7. I have been listening to UFO (飛碟廣播) for nearly two years! It has a good ratio of music and talking. I consider music an important aspect in immersion as well. In music we learn to listen to Chinese differently and, we also learn about the pop culture in Taiwan (singers etc…). The station has morning & evening shows. I love their talks shows where sometimes one of the hosts has a sort of monologue, talking about a topic in a very peculiar tone and voice all while being clear to understand. I also love their motto song!

    • Olle Linge says:

      Thanks! I must admit that I had only heard the name mentioned before. It looks good, will check it out and will probably include it in a post about audio resources coming up later.

  8. mpr says:

    After listening to RTI for a bit, I conclude that VOA is more desirable. Has no music, no annoying Taiwanese accents (sorry, I know that stings; I love Taiwan and learnt Chinese there, but really it’s too 撒娇 and I’m no longer used to it), and less gossipy and more newsy – often commentary on Greater China news developments, politics, economics, etc.

    cvlc http://www.voanews.com/wm/live/chinese.asx

    • Olle Linge says:

      I think you explained pretty well why I prefer RTI, actually. :) It’s the broad variety of different programs I like. I haven’t listened much to VoA, but what from what I’ve heard so far, it seems much less diverse and contains fewer “relaxed” programs. Of course this isn’t a disadvantage as such, I think listening to a variety of sources is the way to go. I’ve added a shortcut to the VOA stream, will listen to it more over the coming weeks and share some thoughts later, thanks for the recommendation!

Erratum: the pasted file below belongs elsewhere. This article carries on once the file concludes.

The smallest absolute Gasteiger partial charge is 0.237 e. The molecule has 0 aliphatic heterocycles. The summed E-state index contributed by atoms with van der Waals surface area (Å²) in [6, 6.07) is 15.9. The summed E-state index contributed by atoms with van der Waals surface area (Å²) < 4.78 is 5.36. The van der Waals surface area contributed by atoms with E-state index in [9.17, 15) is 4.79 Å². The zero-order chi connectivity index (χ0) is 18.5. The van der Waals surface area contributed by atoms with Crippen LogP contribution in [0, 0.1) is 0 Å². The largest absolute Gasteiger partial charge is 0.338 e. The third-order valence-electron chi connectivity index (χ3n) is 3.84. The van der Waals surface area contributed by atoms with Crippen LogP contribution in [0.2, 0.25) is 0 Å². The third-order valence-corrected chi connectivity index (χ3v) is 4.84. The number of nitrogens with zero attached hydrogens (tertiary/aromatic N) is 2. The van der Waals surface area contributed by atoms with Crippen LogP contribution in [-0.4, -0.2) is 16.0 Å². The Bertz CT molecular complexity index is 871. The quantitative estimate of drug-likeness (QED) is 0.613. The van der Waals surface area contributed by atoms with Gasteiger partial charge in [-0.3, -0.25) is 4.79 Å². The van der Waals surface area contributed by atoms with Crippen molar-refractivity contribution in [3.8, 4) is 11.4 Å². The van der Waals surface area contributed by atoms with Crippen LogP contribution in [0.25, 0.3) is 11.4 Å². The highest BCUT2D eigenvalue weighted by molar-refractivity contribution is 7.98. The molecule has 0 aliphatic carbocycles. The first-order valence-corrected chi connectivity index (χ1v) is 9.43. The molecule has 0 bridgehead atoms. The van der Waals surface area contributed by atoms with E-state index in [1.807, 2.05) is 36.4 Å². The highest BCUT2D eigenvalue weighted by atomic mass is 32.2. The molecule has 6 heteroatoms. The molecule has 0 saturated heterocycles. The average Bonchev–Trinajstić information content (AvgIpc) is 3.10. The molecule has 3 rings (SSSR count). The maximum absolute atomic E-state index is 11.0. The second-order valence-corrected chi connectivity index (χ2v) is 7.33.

9. Harmony says:

    Following this post, I’ve been giving RTI a try. I agree with you on many of it’s points as suitable for my listening – including the variety of topics and music breaks. Do you know if they have a podcast version of any of the shows? I tried searching around but I’m still at the stage where attempting to read/navigate websites in Chinese still thoroughly confuses me. As for a recommendation of my own, I think you might like the SBS Mandarin program http://www.sbs.com.au/podcasts/yourlanguage/mandarin/ There are a lot of interviews, so there is a great deal of variety depending on their guests. This also keeps a great deal of variety with the accents of the speakers.

  10. misaifan says:

    Thanks for that useful tip!

    I started to listen to it while worktime. Its perfect for subconsciously improve one´s Chinese. I especially like that the topics they´re talking about are daily life related and more or less interesting.

    Thanks for introducing me to that asset! :)

  11. insighter says: